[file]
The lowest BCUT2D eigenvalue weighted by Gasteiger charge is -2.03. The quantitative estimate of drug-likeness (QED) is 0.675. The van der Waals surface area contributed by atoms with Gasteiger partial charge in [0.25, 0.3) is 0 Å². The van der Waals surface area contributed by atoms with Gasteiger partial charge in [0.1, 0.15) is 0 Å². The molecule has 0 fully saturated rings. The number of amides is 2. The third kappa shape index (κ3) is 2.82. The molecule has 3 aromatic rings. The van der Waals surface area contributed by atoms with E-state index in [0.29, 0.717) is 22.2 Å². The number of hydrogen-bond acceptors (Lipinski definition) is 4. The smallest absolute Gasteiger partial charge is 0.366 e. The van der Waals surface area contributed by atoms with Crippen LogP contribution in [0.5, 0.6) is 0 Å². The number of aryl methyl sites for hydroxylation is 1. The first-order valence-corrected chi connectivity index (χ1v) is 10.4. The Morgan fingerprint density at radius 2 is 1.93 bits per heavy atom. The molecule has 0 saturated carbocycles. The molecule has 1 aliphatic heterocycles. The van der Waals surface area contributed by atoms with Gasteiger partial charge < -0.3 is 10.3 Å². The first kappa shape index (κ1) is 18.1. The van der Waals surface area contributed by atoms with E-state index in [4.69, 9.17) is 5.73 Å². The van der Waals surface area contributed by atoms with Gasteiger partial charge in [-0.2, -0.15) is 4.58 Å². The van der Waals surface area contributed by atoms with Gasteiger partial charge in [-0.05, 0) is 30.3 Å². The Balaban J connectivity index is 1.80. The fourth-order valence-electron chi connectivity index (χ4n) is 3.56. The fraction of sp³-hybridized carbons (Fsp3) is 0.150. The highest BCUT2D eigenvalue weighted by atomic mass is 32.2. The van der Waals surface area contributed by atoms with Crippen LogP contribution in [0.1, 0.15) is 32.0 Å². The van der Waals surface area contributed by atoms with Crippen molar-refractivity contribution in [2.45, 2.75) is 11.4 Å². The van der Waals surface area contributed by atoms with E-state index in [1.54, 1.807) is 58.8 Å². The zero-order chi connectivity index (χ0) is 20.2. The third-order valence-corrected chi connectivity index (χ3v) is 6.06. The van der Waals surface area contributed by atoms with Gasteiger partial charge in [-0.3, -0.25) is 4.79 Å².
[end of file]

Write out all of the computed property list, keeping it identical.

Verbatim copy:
The lowest BCUT2D eigenvalue weighted by Gasteiger charge is -2.03. The quantitative estimate of drug-likeness (QED) is 0.675. The van der Waals surface area contributed by atoms with Gasteiger partial charge in [0.25, 0.3) is 0 Å². The van der Waals surface area contributed by atoms with Gasteiger partial charge in [0.1, 0.15) is 0 Å². The molecule has 0 fully saturated rings. The number of amides is 2. The third kappa shape index (κ3) is 2.82. The molecule has 3 aromatic rings. The van der Waals surface area contributed by atoms with E-state index in [0.29, 0.717) is 22.2 Å². The number of hydrogen-bond acceptors (Lipinski definition) is 4. The smallest absolute Gasteiger partial charge is 0.366 e. The van der Waals surface area contributed by atoms with Crippen LogP contribution in [0.5, 0.6) is 0 Å². The number of aryl methyl sites for hydroxylation is 1. The first-order valence-corrected chi connectivity index (χ1v) is 10.4. The Morgan fingerprint density at radius 2 is 1.93 bits per heavy atom. The molecule has 0 saturated carbocycles. The molecule has 1 aliphatic heterocycles. The van der Waals surface area contributed by atoms with Gasteiger partial charge < -0.3 is 10.3 Å². The first kappa shape index (κ1) is 18.1. The van der Waals surface area contributed by atoms with E-state index in [4.69, 9.17) is 5.73 Å². The van der Waals surface area contributed by atoms with Gasteiger partial charge in [-0.2, -0.15) is 4.58 Å². The van der Waals surface area contributed by atoms with Gasteiger partial charge in [-0.05, 0) is 30.3 Å². The Balaban J connectivity index is 1.80. The fourth-order valence-electron chi connectivity index (χ4n) is 3.56. The fraction of sp³-hybridized carbons (Fsp3) is 0.150. The highest BCUT2D eigenvalue weighted by atomic mass is 32.2. The van der Waals surface area contributed by atoms with Crippen LogP contribution in [0.1, 0.15) is 32.0 Å². The van der Waals surface area contributed by atoms with Crippen molar-refractivity contribution in [2.45, 2.75) is 11.4 Å². The van der Waals surface area contributed by atoms with E-state index in [1.54, 1.807) is 58.8 Å². The zero-order chi connectivity index (χ0) is 20.2. The third-order valence-corrected chi connectivity index (χ3v) is 6.06. The van der Waals surface area contributed by atoms with Gasteiger partial charge in [-0.3, -0.25) is 4.79 Å².